Hine is definitely not the first person to tell us that the publishing world `has heard the chimes at midnight', but has done so in a very captivating but derisive manner. I couldn't help but catch glimpses of Bret Easton Ellis's `American Psycho' as I read this, but this is the book Mr. Ellis would've written if he was still serious about writing and not just dumping his trash on us.

Russell Wiley is the aged yuppie that has settled down and found his back against the wall and surrounded by hungry up-starts and buffoons rather than the sharks of yesteryear. He has become the larger, slow moving ageing shark in a tank full of docile and self-obsessed lesser life forms.

The action and pace of this book is the atmosphere, the reality and the true to life commentary like many other great novels of this type. This is not a whodunit, or a crime-scene investigation, so don't expect that.

Having recently re-read Atlas Shrugged, I couldn't help but see parallels with the story as Russell Wiley travels some of the same ground as the beloved Dagny Taggart. This is the search for self as well as a safe way out the door.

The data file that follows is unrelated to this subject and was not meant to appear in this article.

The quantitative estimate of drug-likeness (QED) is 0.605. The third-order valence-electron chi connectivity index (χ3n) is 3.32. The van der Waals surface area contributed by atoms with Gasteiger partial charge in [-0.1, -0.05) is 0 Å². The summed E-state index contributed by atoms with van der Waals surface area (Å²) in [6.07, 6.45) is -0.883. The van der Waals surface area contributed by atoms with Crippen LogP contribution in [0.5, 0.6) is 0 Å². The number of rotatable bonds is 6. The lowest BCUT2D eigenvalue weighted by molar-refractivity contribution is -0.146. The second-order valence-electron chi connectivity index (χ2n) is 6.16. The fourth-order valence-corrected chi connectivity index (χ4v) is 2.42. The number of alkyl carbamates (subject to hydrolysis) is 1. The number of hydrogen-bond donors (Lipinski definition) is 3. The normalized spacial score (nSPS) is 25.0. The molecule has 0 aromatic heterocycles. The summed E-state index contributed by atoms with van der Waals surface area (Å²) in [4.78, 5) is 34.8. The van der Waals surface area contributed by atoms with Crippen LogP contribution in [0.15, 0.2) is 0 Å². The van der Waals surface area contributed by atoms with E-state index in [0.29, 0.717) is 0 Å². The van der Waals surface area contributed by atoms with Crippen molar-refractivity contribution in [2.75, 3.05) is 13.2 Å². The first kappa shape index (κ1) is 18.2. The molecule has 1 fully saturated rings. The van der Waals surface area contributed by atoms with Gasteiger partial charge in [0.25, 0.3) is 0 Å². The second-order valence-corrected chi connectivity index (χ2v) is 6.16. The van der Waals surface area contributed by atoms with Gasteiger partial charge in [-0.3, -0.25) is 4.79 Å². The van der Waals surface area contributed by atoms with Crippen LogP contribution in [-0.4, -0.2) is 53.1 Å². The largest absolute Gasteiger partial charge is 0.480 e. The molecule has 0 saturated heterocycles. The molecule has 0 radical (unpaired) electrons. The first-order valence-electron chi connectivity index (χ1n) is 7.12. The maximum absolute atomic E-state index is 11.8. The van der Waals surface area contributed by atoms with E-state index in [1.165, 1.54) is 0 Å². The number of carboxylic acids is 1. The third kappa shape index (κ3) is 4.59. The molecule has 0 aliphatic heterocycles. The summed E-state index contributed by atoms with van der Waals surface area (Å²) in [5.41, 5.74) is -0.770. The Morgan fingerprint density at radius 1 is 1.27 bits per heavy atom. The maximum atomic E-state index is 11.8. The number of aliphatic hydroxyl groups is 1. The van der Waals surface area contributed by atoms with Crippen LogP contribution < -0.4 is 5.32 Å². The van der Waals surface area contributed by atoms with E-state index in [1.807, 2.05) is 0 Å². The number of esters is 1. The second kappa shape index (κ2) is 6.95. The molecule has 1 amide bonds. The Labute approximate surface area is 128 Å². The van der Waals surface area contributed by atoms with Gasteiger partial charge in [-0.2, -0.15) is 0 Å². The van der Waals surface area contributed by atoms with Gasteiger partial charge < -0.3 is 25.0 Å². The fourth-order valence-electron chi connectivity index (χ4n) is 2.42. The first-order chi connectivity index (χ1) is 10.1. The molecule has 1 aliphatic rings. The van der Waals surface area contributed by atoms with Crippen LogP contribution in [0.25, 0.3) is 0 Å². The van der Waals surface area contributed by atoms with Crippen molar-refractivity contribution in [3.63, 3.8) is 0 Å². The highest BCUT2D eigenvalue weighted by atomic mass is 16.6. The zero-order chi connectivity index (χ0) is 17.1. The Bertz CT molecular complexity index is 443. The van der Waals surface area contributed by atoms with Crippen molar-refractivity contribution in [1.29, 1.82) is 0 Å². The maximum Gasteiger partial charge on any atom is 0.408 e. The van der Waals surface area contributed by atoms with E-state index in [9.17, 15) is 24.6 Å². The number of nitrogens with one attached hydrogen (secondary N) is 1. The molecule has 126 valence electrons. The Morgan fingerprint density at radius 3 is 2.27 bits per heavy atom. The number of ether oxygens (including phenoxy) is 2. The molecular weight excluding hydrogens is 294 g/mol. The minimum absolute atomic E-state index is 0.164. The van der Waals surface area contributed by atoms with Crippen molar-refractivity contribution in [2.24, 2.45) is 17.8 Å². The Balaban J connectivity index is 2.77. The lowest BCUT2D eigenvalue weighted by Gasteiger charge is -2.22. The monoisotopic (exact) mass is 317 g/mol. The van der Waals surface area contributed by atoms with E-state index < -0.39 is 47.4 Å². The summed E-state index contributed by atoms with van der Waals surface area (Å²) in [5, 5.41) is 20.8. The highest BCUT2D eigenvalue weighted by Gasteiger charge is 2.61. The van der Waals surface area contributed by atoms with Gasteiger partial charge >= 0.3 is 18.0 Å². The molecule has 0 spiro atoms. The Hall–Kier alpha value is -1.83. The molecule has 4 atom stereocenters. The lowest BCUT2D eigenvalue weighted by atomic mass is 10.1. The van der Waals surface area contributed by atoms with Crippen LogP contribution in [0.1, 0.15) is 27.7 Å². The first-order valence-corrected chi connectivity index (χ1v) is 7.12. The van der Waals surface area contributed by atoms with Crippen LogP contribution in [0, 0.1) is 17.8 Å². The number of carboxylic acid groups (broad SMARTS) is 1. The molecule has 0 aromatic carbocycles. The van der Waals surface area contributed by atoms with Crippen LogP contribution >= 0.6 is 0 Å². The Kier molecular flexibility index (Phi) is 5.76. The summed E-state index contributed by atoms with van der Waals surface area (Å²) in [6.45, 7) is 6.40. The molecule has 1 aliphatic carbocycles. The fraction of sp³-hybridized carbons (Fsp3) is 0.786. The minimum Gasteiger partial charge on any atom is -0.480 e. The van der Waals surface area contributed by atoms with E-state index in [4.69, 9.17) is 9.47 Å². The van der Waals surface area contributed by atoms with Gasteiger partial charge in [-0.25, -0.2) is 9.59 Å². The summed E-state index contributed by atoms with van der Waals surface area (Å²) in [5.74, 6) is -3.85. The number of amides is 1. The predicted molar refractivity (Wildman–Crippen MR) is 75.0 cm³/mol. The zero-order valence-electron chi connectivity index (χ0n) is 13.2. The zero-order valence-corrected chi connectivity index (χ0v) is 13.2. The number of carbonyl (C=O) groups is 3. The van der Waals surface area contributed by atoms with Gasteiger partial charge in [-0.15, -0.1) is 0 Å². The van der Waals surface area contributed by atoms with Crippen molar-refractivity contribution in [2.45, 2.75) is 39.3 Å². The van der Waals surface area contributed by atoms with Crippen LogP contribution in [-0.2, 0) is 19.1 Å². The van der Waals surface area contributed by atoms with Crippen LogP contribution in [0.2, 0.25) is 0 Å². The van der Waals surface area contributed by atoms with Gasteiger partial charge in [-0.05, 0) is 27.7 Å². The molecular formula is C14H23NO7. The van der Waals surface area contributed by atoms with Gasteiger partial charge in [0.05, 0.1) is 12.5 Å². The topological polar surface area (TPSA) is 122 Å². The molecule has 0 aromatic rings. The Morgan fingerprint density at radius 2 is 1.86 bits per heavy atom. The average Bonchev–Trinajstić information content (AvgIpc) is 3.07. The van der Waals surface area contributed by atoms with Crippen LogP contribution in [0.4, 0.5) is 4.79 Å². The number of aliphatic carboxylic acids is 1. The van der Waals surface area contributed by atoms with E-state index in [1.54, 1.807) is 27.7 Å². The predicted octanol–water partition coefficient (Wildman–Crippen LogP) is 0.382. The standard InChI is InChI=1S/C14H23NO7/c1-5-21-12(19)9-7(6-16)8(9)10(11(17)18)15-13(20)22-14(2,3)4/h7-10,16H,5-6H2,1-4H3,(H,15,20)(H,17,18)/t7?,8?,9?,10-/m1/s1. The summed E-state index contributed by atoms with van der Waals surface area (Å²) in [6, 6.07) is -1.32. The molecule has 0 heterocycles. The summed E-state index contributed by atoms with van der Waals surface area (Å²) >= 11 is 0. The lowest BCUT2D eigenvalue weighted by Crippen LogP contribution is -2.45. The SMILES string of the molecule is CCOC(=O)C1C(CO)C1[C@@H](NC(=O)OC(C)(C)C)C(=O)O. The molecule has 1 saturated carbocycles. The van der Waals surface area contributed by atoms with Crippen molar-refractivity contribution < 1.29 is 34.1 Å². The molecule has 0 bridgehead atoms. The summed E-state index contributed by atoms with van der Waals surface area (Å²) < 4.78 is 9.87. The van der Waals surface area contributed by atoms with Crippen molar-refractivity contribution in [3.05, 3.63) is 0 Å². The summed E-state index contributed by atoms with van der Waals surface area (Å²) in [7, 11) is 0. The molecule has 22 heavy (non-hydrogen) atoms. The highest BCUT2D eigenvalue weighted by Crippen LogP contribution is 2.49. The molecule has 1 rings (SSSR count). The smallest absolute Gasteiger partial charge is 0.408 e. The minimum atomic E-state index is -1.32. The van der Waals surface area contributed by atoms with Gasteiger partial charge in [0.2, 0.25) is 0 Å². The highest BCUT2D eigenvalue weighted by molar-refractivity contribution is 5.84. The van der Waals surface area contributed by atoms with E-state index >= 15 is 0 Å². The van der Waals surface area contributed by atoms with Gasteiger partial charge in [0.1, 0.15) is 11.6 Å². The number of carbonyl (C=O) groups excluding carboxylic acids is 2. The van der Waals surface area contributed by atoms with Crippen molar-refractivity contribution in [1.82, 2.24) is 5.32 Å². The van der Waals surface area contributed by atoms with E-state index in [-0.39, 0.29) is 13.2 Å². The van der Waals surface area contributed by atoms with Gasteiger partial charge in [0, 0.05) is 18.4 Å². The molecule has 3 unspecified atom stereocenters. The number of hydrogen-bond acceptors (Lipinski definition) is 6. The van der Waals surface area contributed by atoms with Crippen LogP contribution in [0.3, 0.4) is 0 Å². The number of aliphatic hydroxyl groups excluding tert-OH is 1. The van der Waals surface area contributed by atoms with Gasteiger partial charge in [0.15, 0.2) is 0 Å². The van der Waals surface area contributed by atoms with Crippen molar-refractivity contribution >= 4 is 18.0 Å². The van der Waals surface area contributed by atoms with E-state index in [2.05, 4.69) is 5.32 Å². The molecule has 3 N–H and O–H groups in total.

I look forward to a follow-up novel from Mr. Hine - and I don't say that about many writers these days.

...
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2 of 2 people found the following review helpful
4.0 out of 5 stars The rise and fall of Russell Wiley, 1 Jan 2011
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This review is from: Russell Wiley Is Out to Lunch (Kindle Edition)
Russell Wiley is frustrated by the way office life at his declining Chronicle revolves around recycling old ideas in new management speak instead of trying genuinely fresh ideas. At home he is frustrated by the lack of desire his wife has for him. Meanwhile work offers the only highlight of his day through his Reggie Perrin style fantasies of a colleague named Erica. Then Russell has an idea to save the company, unfortunately his boss Henry isn't listening; he's got a 'consultant' in to advise the team.

This is an entertaining read for fans of The Office and anyone who works in one, as Russell takes up the reins of leadership and gallops Unicorn style into the fray to save the Chronicle! He also tries to buck the system via his alter ego, Christopher Finchley, who writes for Vicious Circle magazine (a magazine with an apt title where he can express his true feelings safe in the knowledge that no one knows that it's him!). A good, fun read with satirical moments of truth reflecting office life.